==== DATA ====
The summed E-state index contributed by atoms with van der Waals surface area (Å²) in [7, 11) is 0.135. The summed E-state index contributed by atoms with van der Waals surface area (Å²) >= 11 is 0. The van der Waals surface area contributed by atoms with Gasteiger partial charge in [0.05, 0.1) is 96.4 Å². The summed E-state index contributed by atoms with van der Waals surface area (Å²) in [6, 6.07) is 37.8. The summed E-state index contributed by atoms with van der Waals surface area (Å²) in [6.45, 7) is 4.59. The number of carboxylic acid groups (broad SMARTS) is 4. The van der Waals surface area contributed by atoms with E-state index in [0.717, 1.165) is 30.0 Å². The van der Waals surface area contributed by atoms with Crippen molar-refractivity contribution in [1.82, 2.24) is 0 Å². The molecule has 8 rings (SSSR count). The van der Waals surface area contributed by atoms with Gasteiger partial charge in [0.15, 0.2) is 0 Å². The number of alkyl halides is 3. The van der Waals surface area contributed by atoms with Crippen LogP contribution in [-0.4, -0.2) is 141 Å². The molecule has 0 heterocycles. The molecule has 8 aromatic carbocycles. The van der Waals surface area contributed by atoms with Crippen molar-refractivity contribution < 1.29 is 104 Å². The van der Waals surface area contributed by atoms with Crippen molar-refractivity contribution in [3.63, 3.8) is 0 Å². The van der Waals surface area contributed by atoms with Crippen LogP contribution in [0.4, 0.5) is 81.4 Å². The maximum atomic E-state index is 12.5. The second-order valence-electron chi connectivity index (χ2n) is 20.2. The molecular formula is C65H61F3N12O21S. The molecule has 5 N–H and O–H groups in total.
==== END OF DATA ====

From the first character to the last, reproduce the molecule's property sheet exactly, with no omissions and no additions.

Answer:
The summed E-state index contributed by atoms with van der Waals surface area (Å²) in [7, 11) is 0.135. The summed E-state index contributed by atoms with van der Waals surface area (Å²) >= 11 is 0. The van der Waals surface area contributed by atoms with Gasteiger partial charge in [0.05, 0.1) is 96.4 Å². The summed E-state index contributed by atoms with van der Waals surface area (Å²) in [6, 6.07) is 37.8. The summed E-state index contributed by atoms with van der Waals surface area (Å²) in [6.45, 7) is 4.59. The number of carboxylic acid groups (broad SMARTS) is 4. The van der Waals surface area contributed by atoms with E-state index in [0.717, 1.165) is 30.0 Å². The van der Waals surface area contributed by atoms with Crippen molar-refractivity contribution in [1.82, 2.24) is 0 Å². The molecule has 8 rings (SSSR count). The van der Waals surface area contributed by atoms with Gasteiger partial charge in [0.15, 0.2) is 0 Å². The number of alkyl halides is 3. The van der Waals surface area contributed by atoms with Crippen LogP contribution in [-0.4, -0.2) is 141 Å². The molecule has 0 heterocycles. The molecule has 8 aromatic carbocycles. The van der Waals surface area contributed by atoms with Crippen molar-refractivity contribution < 1.29 is 104 Å². The van der Waals surface area contributed by atoms with Crippen molar-refractivity contribution in [3.63, 3.8) is 0 Å². The van der Waals surface area contributed by atoms with Crippen LogP contribution in [0.4, 0.5) is 81.4 Å². The maximum atomic E-state index is 12.5. The second-order valence-electron chi connectivity index (χ2n) is 20.2. The molecular formula is C65H61F3N12O21S. The molecule has 5 N–H and O–H groups in total.